Objectives: The purpose of this study was to compare unenhanced computed tomography (UECT) to intravenous urography (IVU) for detecting urinary tract calculi, signs of obstruction and non-renal causes in the assessment of acute flank pain, and in their interobserver agreement. Patients and Methods: In this prospective study, carried out at a university hospital over a period of 1 year, 36 patients (27 males and 9 females) participated. Mean age was 44 ± 15 years (range: 14-73 years). The patients presented with acute flank pain and underwent UECT and IVU. The images were blindly evaluated by 2 experienced radiologists and the two techniques compared using the two-tailed McNemar's test for matched pairs; p values <0.05 were considered significant. Results: UECT detected stones in 11 (30.6%) patients, while IVU found them in only 8 (22.2%). The increased detection by UECT was due to its ability to detect smaller stones (<6 mm). UECT was also found to be better than IVU in determining calculus position, in detecting primary or secondary signs of obstruction and in identifying non-urinary causes of flank pain. The overall average of agreement, as indicated by kappa values, was 0.88 for UECT and 0.61 for IVU. Conclusion: UECT showed better detectability and interobserver agreement tan IVU, suggesting that UECT could replace IVU as the first imaging modality in the evaluation of acute renal colic.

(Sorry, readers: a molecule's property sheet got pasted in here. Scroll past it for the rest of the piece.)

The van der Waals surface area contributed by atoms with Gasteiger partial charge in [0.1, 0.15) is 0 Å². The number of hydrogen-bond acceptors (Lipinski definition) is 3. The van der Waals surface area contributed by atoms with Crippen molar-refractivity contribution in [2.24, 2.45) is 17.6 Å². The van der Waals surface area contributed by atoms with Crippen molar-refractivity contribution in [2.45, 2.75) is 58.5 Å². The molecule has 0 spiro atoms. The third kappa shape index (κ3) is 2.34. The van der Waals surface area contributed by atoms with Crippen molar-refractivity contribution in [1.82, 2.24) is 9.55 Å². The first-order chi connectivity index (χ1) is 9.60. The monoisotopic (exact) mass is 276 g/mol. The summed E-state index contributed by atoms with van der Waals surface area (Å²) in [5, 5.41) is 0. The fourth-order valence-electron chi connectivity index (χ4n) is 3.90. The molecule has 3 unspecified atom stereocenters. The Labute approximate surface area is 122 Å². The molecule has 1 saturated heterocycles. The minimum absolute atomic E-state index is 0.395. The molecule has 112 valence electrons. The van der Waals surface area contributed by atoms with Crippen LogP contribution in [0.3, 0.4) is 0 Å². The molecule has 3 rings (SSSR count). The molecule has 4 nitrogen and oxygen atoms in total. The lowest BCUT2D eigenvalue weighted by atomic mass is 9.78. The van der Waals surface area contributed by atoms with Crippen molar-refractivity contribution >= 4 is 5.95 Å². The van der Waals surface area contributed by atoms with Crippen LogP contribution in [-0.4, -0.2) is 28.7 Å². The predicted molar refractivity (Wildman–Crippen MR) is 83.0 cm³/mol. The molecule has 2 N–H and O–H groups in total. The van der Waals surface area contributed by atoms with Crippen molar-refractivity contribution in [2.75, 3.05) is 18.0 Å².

- Acute flank pain
- Interobserver agreement
- Intravenous urography
- Unenhanced computed tomography